Exchange rates - latest news - by FairFX

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Old Jan 14th 2019, 8:42 am
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Default Exchange rates - latest news - by FairFX

Hi all

Great to be on the British Expats forum and hope everyone is well.

This thread will have the latest currency updates and news. If you have any questions then please let me know.

Thanks

John

Last edited by JohnKing; Jan 14th 2019 at 11:16 am.
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Old Jan 14th 2019, 8:44 am
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Summary of the last week
GBP: Sterling under pressure as rates remain relatively steady ahead of Tuesday’s Brexit vote;
USD: Dollar stages a soft recovery following speeches from Fed members Powell and Clarida;
EUR: French data continues to defy the optimistic views of the ECB, whilst also keeping the Euro soft.


GBP – Sterling continues to be under pressure following the latest reports that Theresa May is openly discussing a Brexit ‘Plan B’ as it appears she may have given up on attempts to try and get her current deal to pass a vote in Parliament on Tuesday. As a result, the GBP/USD rate fell by 0.2 per cent yesterday, due in part to the Dollar’s mild recovery after a tough couple of days. In fact, yesterday was a relatively quiet day for Sterling ahead of what promises to be a very volatile week as a failure by May to get her Brexit deal approved could well see Britain’s exit from the EU descend into chaos. With only 77 days left until March 29th, there appear to be growing fears amongst Brexiteers that the UK may yet stay in the European Union. This includes leading Brexit donors such as billionaire Peter Hargreaves and hedge fund manager Crispin Odey who said this morning that Britain will not leave the EU. Interestingly, this aligns with the threats made Foreign Minister Jeremy Hunt who, presumably as a last gasp attempt to convince MPs to get on side, emphasised the risk that pro-Brexit lawmakers were taking by rejecting May’s deal, which could lead to a ‘Brexit paralysis’ after which ‘who knows what might happen.’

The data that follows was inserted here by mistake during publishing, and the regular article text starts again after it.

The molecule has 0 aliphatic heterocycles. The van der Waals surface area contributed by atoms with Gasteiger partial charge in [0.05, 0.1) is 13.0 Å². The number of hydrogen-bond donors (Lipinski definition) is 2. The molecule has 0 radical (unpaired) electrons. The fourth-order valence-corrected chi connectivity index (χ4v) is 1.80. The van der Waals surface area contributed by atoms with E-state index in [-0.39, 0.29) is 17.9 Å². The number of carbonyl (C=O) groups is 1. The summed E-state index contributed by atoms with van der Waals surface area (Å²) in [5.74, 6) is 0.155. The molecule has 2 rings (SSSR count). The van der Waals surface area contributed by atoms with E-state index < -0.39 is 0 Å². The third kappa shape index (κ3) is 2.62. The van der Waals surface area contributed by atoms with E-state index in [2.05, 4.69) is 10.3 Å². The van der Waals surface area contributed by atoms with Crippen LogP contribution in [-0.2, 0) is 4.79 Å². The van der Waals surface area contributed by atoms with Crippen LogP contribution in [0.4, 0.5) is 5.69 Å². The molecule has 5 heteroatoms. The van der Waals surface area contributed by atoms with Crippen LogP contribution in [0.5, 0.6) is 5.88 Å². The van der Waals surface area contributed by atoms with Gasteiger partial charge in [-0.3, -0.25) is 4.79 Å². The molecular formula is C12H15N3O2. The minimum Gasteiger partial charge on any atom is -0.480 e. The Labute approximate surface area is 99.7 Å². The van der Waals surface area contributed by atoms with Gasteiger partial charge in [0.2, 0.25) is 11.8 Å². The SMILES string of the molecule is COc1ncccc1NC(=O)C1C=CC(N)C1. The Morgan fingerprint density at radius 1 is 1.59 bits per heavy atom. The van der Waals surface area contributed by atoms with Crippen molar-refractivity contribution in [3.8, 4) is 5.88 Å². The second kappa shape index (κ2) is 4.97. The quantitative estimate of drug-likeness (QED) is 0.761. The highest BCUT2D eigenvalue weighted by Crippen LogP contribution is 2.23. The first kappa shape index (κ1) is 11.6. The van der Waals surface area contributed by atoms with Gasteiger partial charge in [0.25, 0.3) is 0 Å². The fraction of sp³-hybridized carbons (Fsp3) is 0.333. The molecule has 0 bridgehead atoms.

USD – Yesterday, the Dollar made a recovery following more speeches from Federal Reserve members who emphasised the US Central Bank’s ability to be patient and flexible on monetary policy has given the stable nature of inflation (for which we will receive up to date numbers later on today). These comments were also echoed by Fed Vice Chair Richard Clarida who also struck a dovish tone and as result markets are now pricing in no additional rate hikes in 2019. The question now appears to be whether or not any rate cuts are expected as to whether we will see any considerable Dollar weakness going forward. Separately, the Dollar is also being affected by increasing optimism for a trade deal between the US and China, as yesterday, US Treasury Secretary Steven Mnuchin indicated that Chinese VP Liu He will ‘most likely’ visit Washington later in January for trade talks. That being said, President Trump has had to pull out of his upcoming trip to Davos to focus on coming up with a resolution to the government shutdown, which is now into its record-equalling 21st day. We feel that today may really bring things to a head as it will be the first payday that 800,000 US government employees will not be paid. Bearing in mind these are families with rent, bills and outgoings to meet, the ongoing shutdown is likely to hit hard, which in turn will impact US economy as a whole.

EUR – EUR/USD fell 0.2 per cent in yesterday’s session having previously hit 3-month highs as lower European share prices, and regional posturing ahead of the European Parliamentary elections in May caused the Euro to soften. In addition, yesterday saw French industrial production decline by 1.3 per cent and manufacturing production also decrease by 1.4 per cent, while goods production decreased by 2.2% in November. As a result, ECB member Francois Villeroy de Galhau yesterday claimed that the central bank should keep its options open and wait until the spring before tweaking policy. This is after minutes were released from the ECB’s December meeting which showed that their general assessment of the economy was still moderately positive as it attributed the weakening of the economy in H218 to one-off factors and a loss of momentum. Looking ahead, the next ECB meeting is scheduled for two weeks from now where all eyes will be on how the latest set of disappointing data across the Eurozone, and in France and Germany, in particular, will impact the ECB’s assessment.